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Tuesday, 23 November 2010

Waiting Room

By B.J. Allen

Wait here, I was instructed. It won't be long. That is a damn lie.

I sit and wait. Readers Digest, chair with arms, stale coffee in styrofoam. All the amenities.

And wait. And wait. And wait. My number is 89. And holding.

There was a celebration, of course. Candled cake. Balloons. Posies. All that stuff. And now I just wait for the big payoff.

I celebrated, in my own way. Took off the wristwatch, tore the calendar down from the kitchen wall. Stowed them away, out of sight. And now here I am in this damn waiting room. Did you know that sand can clog up? Just look at my hourglass.

Somebody is announcing something. The old man on my left gets up and hobbles out with help. It's not fair at all! He came in after me. I get to go NOW! Nobody listens.

This is truly a case of “All dressed up and nowhere to go.” I am SO ready. Everything is in place. The furniture dusted, bills paid, chores done, bed made. I even changed the sheets. Papers all in proper order. Fridge cleared of perishables. Mail box empty. Lights out. DNR certificate in my left hand.

I deserve the Medal of Good Behavior and nobody is here to applaud. As grandsons would say, “This SUCKS!”

Readers Digest is finished. Droning music turned off. Coffee gone. What's the big holdup? Now all I can do is daydream. I do. I daydream of sleep.

Now Emma, from down the road, is the lucky one. I didn't even see her check in on the waiting list. I've been just as worthy as Emma. Didn't lust after anyone's spouse. Didn't steal. Didn't cuss, at least not loudly. Dotted my i's, crossed my t's, sometimes twice. Aided the poor and assisted the halt and blind. Never cheated on a test. Was good to Grandma. All that good stuff. WHY does Emma get to go first??

I would complain to management if I knew where management is. Maybe a letter would be better but my hand is tired. Now that I mention it, everything is tired. My brain, the only part of me that is still flexible, is beginning to ooze out through my ears. How do you stop an oozing force like that? All suggestions will be taken under slow consideration.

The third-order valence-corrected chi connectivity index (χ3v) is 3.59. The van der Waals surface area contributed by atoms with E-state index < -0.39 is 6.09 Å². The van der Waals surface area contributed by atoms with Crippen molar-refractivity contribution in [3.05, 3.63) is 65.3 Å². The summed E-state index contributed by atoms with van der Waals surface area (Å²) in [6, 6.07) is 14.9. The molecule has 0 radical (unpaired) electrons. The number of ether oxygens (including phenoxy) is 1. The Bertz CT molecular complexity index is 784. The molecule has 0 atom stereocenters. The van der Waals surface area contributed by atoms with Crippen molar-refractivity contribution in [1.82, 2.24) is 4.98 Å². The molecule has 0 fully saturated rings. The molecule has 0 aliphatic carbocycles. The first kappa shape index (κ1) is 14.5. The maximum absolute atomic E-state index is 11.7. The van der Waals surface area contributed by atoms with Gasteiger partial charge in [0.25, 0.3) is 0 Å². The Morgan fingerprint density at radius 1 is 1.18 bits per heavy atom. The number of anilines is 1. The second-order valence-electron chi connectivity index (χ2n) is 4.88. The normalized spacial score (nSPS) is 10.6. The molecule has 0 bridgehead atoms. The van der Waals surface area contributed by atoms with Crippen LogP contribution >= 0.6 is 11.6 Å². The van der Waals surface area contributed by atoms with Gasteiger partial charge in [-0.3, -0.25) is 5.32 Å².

A declaration: “Boredom is the most evil demon common to mankind,” If only I had a bad pain somewhere it would concentrate my attention. I have a bland body. Bloody boredom is the chief managing CEO here. And I am way past my pension date. To yawn is an excess of energy. Just wait.

And wait. And wait.

The door is still ajar and they don't call me. I just want to hear one word. The N word. No, not the nasty hateful N word. The sweet, welcome, loving one. The BIG N word.

NEXT.


[INVITATION: All elders, 50 and older, are welcome to submit stories for this blog. They can be fiction, non-fiction, poetry, memoir, etc. Instructions for submitting are here.]

Posted by Ronni Bennett at 05:31 AM | Permalink | Email this post

Comments

A great story! We've all been there. Thanks!

I think your story and the way you told it is wonderful. I remember my great grandmother reading the obituaries and complaining that younger people were going first and she wanted her turn.

I think I know why you are not called. You are too good a story teller.

"...My brain, the only part of me that is still flexible, is beginning to ooze out through my ears. How do you stop an oozing force like that? All suggestions will be taken under slow consideration..."

Brilliant!

I agree. You need to hang around and let everyone know what it's like. Keep writing until your number is called and then we will miss you greatly.

Wonderful thought-provoking writing! But don't you know you won't get called when everything is in order? It will be when you're saying "Wait, I forgot to sort the bills and clean out my dresser drawer!"
This is the winter I plan to get completely organized--as a kind of insurance policy.

Loved the story. The suspense, the details and descriptions were beautifully written. Thank you.


Ready and holding at 89.
Prepared for everything but the waiting.
It's when you really need to use the bathroom and leave the room, that your number gets called.
That's life. Lord, I hope it's not also true of death.

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